“The first five years of life are absolutely critical for brain development,” said Chris Burns, marketing and education manager at Encore Technologies. “If we wait till kindergarten we have waited too late” he said as he and other leaders talked about the report at a press conference at the Boonshoft Museum of Discovery on Thursday.
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“I can tell you firsthand that careers in STEM will continue to be a major driving force in our economy,” said Burns who is also a member of ReadyNation.
Encore and similar companies struggle to fill positions due to the skills gap in young adults, according to Burns.
There is a shortfall of over 190,000 job positions in Ohio, according to data from the report.
“Just like private industry, military service in the 21st century is increasingly reliant on sophisticated technology requiring an increasingly STEM-trained workforce,” said Retired Maj. Gen. Deborah Ashenhurst, a member of Mission: Readiness. “We must also keep in mind that the young people we will seek to recruit for the military, post secondary education, and private sector jobs in less than 15 years should be entering pre-k today.”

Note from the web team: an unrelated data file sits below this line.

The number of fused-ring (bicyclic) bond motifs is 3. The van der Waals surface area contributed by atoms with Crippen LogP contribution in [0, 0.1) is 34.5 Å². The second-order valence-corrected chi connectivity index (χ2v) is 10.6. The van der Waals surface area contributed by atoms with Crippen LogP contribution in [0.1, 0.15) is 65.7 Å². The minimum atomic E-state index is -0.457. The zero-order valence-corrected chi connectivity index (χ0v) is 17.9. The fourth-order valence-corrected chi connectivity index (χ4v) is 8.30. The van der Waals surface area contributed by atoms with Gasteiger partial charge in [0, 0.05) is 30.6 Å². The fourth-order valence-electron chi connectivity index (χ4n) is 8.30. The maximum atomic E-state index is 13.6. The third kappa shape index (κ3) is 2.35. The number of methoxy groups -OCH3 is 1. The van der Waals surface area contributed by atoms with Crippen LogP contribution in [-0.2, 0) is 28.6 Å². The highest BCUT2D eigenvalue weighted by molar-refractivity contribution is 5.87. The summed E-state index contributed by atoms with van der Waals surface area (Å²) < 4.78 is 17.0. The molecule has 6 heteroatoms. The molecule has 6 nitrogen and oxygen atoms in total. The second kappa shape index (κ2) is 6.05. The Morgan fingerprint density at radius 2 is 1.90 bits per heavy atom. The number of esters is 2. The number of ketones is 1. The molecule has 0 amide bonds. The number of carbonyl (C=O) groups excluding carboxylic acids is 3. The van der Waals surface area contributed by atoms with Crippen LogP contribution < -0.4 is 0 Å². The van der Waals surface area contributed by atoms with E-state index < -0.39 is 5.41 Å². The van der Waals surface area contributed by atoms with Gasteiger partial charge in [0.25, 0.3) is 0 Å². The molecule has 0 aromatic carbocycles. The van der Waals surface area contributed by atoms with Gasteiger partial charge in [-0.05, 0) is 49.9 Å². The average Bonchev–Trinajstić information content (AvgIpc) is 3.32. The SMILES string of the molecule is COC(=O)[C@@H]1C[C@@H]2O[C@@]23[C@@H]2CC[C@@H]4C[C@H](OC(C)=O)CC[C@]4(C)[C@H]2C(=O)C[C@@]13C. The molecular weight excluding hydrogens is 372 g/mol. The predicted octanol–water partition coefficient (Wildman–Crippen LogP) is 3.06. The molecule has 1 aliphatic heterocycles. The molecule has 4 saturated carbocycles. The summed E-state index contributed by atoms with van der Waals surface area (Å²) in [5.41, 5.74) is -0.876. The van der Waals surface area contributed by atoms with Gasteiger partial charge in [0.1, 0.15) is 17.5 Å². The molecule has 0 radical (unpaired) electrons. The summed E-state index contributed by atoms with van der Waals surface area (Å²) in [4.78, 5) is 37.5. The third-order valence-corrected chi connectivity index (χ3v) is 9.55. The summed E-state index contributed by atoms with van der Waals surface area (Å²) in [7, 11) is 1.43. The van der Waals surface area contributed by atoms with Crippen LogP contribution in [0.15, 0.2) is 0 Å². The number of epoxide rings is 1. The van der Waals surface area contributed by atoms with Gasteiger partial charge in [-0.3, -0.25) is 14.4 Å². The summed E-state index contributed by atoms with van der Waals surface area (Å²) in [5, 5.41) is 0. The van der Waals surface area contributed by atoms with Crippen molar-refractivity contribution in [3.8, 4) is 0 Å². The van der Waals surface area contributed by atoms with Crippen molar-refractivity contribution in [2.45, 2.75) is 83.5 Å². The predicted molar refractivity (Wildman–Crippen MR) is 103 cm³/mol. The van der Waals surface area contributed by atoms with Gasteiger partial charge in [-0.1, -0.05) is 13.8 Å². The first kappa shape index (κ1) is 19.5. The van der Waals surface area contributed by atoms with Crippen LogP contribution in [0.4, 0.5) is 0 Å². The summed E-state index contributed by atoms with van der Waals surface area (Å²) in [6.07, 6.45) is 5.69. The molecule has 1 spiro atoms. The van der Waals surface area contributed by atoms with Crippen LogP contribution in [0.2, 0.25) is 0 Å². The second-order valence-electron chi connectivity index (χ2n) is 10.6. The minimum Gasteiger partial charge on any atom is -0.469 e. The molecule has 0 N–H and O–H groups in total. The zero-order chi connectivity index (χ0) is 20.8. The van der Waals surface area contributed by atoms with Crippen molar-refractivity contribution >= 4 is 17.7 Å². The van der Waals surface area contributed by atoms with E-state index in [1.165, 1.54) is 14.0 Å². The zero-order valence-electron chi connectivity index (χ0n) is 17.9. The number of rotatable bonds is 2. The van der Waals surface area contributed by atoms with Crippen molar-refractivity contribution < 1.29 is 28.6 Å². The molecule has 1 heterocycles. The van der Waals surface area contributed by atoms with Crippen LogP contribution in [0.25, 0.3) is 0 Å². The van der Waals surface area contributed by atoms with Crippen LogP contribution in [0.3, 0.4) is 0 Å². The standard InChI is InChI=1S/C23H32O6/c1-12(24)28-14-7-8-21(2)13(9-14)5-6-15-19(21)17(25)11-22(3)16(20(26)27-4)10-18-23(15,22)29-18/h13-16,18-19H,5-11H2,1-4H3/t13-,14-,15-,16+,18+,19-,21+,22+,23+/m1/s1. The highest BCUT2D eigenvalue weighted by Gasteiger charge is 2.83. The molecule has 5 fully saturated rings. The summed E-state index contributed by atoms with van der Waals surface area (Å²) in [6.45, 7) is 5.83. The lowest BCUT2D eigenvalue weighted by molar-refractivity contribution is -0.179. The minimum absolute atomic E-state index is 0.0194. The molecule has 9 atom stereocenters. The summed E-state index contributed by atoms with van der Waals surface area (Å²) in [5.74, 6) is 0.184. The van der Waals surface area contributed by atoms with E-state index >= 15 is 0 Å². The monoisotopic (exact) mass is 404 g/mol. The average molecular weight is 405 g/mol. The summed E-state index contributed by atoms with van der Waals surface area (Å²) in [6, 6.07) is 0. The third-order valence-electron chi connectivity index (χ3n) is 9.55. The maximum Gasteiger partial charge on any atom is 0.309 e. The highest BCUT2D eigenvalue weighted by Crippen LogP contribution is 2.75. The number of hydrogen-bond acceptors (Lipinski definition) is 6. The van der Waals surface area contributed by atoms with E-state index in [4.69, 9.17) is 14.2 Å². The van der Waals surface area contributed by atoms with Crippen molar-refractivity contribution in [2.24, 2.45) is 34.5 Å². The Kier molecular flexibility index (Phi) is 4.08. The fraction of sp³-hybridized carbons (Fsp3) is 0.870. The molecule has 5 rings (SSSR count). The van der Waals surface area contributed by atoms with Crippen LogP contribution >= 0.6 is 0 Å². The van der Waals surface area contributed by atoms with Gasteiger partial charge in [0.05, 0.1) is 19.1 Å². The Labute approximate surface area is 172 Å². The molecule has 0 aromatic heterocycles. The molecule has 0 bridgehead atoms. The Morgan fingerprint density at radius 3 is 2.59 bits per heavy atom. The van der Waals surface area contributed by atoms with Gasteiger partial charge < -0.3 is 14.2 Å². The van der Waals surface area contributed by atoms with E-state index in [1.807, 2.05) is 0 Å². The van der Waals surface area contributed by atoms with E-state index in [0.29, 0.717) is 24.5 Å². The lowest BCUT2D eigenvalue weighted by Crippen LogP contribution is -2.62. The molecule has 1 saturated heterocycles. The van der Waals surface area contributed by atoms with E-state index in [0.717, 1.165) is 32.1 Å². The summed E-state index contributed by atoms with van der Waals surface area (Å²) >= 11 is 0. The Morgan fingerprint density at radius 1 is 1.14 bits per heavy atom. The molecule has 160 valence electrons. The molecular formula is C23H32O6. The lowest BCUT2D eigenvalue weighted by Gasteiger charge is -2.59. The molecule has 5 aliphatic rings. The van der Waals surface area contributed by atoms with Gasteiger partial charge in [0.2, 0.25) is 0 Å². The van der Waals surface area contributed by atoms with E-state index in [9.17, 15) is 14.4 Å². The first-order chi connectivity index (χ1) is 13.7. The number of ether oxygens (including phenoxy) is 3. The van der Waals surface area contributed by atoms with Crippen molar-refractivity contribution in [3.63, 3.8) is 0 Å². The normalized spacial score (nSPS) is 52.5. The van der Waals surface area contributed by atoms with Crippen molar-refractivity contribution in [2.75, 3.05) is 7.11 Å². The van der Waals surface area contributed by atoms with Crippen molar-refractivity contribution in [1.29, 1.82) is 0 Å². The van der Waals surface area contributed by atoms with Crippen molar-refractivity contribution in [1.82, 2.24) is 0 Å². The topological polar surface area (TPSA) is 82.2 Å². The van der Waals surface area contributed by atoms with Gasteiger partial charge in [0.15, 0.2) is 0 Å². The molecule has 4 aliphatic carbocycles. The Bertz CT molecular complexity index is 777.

The military views the skills gap as a national security issue
“Seven out of 10, 17 to 24 year olds, which are prime recruiting ages, are not eligible to join in military forces,”said Ashenhurst. “In Ohio its a greater percent, the primary reasons, too poorly educated, too overweight, or they have a record of serious crime or drug abuse.”
ReadyNation is made up of about 2,000 businesses and works with educators and schools to ensure that students can later on in life compete for STEM jobs. Mission: Readiness includes more than 700 retired admirals and generals who work to strenghten national security by making sure kids stay in school, stay fit and stay out of trouble.